Much of the background to the Irish case is set out in a document filed with the petition, which lists facts established by defense counsel and prosecutors.

In 1994, the police made what they believed to be a major breakthrough. A man accused of his role in a cocaine conspiracy had contacted police, claiming his half-brother Frank Pauline Jr witnessed the Irish attack, according to the mandatory fact sheet.

Police questioned Pauline, who was serving the third month of a 10-year sentence on unrelated sexual assault and theft charges. He claimed brothers Ian and Shawn Schweitzer attacked and killed Ireland. But he was interrogated at least seven times, each time giving conflicting testimonies – ultimately incriminating himself, the determination document says.

Despite the lack of evidence for the murder, the two Schweitzers and Pauline were charged in 1997.

Eventually the charges were dropped because all three men were ruled out as a source of semen, which was found in Ireland and on a sickbed – but they were charged again after another whistleblower claimed Ian Schweitzer confessed to him in prison that Pauline raped and had killed Ireland.

Pauline later said he offered police details of the murder in Ireland in exchange for dropping the drug charges against his half-brother.

In a prison interview with the A&E show American Justice, Pauline compared his story to the story of the boy who called wolves. “I wasn’t,” he said in a heavy Hawaiian pidgin accent. But when he started telling the truth, he said no one believed him.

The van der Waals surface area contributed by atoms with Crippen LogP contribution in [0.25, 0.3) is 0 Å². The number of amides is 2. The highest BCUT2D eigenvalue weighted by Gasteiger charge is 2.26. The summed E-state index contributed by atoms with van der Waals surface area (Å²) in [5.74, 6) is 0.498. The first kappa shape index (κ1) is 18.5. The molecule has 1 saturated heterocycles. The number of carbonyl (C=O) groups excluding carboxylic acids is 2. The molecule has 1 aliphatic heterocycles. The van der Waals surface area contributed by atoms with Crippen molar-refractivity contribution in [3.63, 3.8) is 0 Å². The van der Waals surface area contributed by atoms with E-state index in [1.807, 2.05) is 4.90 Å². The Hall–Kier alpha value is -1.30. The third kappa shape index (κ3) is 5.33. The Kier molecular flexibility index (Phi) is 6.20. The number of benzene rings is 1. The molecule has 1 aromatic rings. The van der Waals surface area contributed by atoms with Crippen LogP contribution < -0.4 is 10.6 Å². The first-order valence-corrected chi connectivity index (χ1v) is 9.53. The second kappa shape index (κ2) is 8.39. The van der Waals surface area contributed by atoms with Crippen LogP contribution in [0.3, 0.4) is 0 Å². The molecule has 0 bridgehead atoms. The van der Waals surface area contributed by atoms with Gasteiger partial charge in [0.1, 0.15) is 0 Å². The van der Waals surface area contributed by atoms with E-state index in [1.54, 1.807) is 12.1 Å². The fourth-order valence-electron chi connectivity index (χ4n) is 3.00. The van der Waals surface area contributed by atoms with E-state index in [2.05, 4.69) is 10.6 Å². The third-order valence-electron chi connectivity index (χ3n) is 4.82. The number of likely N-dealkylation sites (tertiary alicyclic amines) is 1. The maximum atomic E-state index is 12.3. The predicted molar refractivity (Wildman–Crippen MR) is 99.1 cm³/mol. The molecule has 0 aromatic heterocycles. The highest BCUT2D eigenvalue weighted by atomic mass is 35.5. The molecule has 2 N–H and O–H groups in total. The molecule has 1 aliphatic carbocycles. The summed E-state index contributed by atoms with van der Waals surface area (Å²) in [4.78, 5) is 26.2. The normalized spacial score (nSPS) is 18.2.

Shawn Schweitzer struck a deal to plead guilty to manslaughter and kidnapping – and receive credit for about a year served and five years probation – after watching juries convict Pauline and his brother in 2000.

In October, Shawn Schweitzer met with prosecutors and recanted. According to the determination document, he pleaded guilty because his “parents didn’t want to risk losing another son and encouraged Shawn Schweitzer to do what he had to do to get home and not meet the same fate as his brother.” suffer”.

He “continues to feel immense guilt for agreeing to the confession and pleading guilty to a crime he did not commit and falsely implicating his brother,” the document said.

A lie detector test in November showed he was telling the truth when he denied any involvement in the murder, the document said.

Pauline was killed in a New Mexico prison by a fellow inmate in 2015 and Ian Schweitzer is serving his 130-year sentence in an Arizona prison for lack of space for inmates in Hawaii.

“Mr. Schweitzer has spent over two decades wrongly imprisoned based on unreliable whistleblower evidence and accident reconstruction testimonies,” the petition reads. “In the face of this overwhelming new evidence of his innocence, it would be unreasonable for him to remain in detention.”

Copyright 2023 The Associated Press. All rights reserved. This material may not be published, broadcast, transcribed or redistributed without permission.